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Why Pluto Is Not a Planet

January 23, 2018

 

I know, I know. It’s tragic. It’s confusing. We were taught these songs and sayings to help us remember the planets, and now they’re all ruined. Pluto hasn’t been a planet since 2006, so maybe it’s time to move on.

 

But if blasting breakup music and binging Nicholas Sparks movies still can’t help you get over Pluto, then right now is the perfect moment to bring out the ice-cream, cuddle up on the sofa, and talk about how this could’ve happened.

 

When Pluto was demoted at the 26th general assembly of the International Astronomical Union in Prague, 2006, it was a controversial decision.

 

There were astronomers who wanted to keep it, but the only argument they could make was based on tradition. There was, and is, no scientific justification for calling Pluto a planet. Yes, it sits out there in the Kuiper Belt - but there are about a trillion things in the Kuiper belt, and nearly all of those things are chunks of ice and rock, just like Pluto. The only distinguishing quality about Pluto is that it just so happened to be the first one we noticed.

 

And okay, Pluto is pretty big for one of those things, but it isn’t even the biggest thing in the Kuiper Belt. That title goes to Eris, a planetary mass which is about 25% bigger by mass, and twice as far from the sun as Pluto.

 

Scientists predict that there may be up to a hundred other “big” things out there in the Kuiper Belt, just waiting to be discovered. But if we have over a hundred planets in our Solar System, it would make those songs and sayings we learn in elementary school really, really long, and is really the reason why we had to downgrade Pluto. If we call Pluto a planet, then we’d have to call so many other things planets, too, and that would pretty much cause the word “planet” to lose its meaning.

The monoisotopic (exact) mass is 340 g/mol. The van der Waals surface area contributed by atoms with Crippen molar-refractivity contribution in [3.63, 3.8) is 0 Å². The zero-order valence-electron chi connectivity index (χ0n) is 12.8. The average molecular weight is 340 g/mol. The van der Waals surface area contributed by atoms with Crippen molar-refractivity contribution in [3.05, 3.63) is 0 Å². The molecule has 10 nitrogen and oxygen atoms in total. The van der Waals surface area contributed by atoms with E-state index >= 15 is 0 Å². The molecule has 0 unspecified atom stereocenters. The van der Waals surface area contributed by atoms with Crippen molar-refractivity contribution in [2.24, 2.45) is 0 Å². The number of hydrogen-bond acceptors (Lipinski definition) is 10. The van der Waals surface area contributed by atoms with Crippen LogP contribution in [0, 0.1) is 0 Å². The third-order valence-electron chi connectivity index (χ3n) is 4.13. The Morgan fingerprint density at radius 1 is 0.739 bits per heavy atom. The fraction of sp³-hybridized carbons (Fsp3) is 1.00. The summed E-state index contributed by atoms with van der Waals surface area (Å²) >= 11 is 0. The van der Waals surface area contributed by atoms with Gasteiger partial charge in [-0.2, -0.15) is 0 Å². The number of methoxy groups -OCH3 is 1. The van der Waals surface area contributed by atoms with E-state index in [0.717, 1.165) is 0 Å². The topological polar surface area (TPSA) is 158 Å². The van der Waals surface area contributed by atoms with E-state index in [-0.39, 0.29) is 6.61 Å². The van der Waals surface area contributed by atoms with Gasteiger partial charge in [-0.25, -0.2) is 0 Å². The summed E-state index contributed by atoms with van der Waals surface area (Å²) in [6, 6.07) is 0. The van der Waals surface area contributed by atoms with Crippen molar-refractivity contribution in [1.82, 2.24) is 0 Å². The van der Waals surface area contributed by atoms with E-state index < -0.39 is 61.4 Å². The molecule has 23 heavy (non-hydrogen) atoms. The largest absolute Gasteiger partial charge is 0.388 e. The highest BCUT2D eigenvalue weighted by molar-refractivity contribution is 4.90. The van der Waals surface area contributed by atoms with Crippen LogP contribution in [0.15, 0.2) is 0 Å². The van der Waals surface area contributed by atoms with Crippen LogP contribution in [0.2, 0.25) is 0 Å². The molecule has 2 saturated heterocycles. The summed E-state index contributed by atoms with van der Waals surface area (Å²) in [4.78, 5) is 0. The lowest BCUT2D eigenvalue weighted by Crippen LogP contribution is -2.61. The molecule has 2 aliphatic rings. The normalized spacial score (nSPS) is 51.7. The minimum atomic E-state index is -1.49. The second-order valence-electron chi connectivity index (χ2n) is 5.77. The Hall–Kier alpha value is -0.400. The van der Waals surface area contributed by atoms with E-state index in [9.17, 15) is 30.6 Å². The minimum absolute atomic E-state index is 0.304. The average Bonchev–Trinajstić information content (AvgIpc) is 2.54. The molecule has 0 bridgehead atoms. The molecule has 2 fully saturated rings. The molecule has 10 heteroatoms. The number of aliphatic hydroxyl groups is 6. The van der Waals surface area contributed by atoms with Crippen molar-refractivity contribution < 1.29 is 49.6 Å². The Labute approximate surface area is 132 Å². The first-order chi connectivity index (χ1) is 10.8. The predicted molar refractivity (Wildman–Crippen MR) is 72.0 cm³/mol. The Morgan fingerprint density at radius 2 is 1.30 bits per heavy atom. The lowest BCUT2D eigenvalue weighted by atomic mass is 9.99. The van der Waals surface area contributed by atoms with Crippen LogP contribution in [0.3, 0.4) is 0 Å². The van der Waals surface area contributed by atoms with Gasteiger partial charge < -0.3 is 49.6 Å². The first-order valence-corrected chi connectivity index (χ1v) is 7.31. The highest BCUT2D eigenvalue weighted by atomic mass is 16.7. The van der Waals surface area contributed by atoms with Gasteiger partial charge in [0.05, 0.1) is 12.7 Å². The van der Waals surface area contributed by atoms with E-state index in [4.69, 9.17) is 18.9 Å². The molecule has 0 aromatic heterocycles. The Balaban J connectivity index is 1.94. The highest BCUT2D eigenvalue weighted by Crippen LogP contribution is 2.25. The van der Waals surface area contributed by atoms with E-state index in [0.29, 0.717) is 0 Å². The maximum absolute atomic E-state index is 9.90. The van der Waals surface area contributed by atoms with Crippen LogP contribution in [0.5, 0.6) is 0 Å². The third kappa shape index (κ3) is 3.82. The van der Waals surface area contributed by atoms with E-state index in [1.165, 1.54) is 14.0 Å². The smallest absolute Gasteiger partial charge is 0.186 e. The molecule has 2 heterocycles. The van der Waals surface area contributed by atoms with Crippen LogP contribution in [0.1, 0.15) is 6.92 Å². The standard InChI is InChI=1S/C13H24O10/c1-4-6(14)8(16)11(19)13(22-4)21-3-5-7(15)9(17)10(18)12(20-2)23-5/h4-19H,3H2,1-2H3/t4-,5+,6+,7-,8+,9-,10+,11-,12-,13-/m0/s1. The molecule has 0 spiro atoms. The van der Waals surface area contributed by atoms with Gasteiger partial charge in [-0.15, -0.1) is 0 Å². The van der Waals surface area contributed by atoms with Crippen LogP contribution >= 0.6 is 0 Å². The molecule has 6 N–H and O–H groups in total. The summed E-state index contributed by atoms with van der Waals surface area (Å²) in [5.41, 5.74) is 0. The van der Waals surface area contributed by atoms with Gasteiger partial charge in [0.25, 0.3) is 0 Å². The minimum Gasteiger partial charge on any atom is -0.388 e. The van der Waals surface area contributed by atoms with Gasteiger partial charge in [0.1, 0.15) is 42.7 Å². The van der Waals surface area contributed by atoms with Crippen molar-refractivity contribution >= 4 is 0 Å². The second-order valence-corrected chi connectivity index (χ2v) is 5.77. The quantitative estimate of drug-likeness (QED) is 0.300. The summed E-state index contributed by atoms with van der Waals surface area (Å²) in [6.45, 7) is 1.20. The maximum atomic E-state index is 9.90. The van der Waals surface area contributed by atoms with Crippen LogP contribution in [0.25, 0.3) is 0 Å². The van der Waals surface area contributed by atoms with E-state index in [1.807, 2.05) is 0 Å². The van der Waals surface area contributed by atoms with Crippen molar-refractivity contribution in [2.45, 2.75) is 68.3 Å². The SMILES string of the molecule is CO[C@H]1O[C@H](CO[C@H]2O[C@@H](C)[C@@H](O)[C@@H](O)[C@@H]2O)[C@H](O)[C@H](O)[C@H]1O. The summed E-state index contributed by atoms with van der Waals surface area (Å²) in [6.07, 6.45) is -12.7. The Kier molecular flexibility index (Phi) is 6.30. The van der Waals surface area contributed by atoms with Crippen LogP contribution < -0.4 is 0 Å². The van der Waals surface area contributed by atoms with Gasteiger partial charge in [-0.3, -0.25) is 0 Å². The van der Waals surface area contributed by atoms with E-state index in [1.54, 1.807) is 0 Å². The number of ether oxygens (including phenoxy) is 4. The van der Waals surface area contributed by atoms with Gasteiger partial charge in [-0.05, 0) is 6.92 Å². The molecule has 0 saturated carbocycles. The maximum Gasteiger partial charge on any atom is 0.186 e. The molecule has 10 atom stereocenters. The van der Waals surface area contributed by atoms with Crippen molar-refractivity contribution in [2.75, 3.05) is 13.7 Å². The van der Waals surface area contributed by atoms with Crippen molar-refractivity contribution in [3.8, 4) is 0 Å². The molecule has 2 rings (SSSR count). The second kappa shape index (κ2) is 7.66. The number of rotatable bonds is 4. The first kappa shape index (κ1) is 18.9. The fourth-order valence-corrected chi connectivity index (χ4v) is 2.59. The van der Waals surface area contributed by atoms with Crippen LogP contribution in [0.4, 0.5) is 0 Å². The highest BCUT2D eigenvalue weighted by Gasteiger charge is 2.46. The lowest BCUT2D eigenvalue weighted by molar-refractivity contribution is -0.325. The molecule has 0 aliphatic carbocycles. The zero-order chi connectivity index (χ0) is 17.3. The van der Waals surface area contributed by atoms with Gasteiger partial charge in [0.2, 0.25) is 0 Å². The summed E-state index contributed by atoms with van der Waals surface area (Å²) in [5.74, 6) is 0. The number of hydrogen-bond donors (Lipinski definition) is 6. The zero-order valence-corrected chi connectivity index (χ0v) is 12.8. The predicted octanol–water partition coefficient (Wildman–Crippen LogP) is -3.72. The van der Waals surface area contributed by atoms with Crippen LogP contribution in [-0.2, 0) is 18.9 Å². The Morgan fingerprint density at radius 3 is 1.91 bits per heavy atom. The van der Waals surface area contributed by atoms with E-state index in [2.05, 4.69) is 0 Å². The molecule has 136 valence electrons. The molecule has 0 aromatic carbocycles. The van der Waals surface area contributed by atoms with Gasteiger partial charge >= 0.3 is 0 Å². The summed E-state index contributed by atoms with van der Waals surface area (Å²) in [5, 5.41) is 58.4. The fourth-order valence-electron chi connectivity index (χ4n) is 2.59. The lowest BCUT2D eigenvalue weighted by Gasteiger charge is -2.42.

So after the big debate in 2006, astronomers decided that in order to be a planet, an object had to: orbit the sun, have enough gravity to pull itself into a spherical shape, and outsize pretty much everything else in its orbital path. The last one is where Pluto falls short.

 

 

Pluto is only .07 times the mass of everything else in its orbit. Earth - just to give you some sense of perspective - is 1.7 million times the mass of everything else in its orbit.

 

But the International Astronomical Union wasn’t completely heartless; It came up with a new category of celestial objects that satisfies only the first two criteria. We call them dwarf planets - and in honor of Pluto, they decided to call all dwarf planets beyond Neptune “plutoids.” Which is… pretty sweet.

 

That same year, NASA launched the New Horizons spacecraft with a mission of visiting Pluto. It completed a dramatic flyby of Pluto and its moons in July of 2015, and sent back lots of photos and information that taught us even more about our favorite little dwarf planet. (Want to read about the flyby? Leave a comment!)

 

In the end, Pluto IS NOT a planet, but just a small, ordinary clump of icy rock. Unless you think it’s a yellow dog. Then it’s totally a yellow dog.

 

Thank you for choosing SkyFeed! Be sure to follow my social media (Instagram: @astrolia) and subscribe to get the best of space exploration delivered to your inbox every week.

 

Sources: This story was originally published on SciShow Space. I am republishing a lightly edited version on SkyFeed in light of interest in the subject. Riemers, Ried. “Why is Pluto Not a Planet?” SciShow Space, YouTube. 15 April 2014. Web video.

Citation: Rovira, Lia N. "Why Pluto is Not a Planet." SkyFeed. 22 Jan, 2018. Web article.

 

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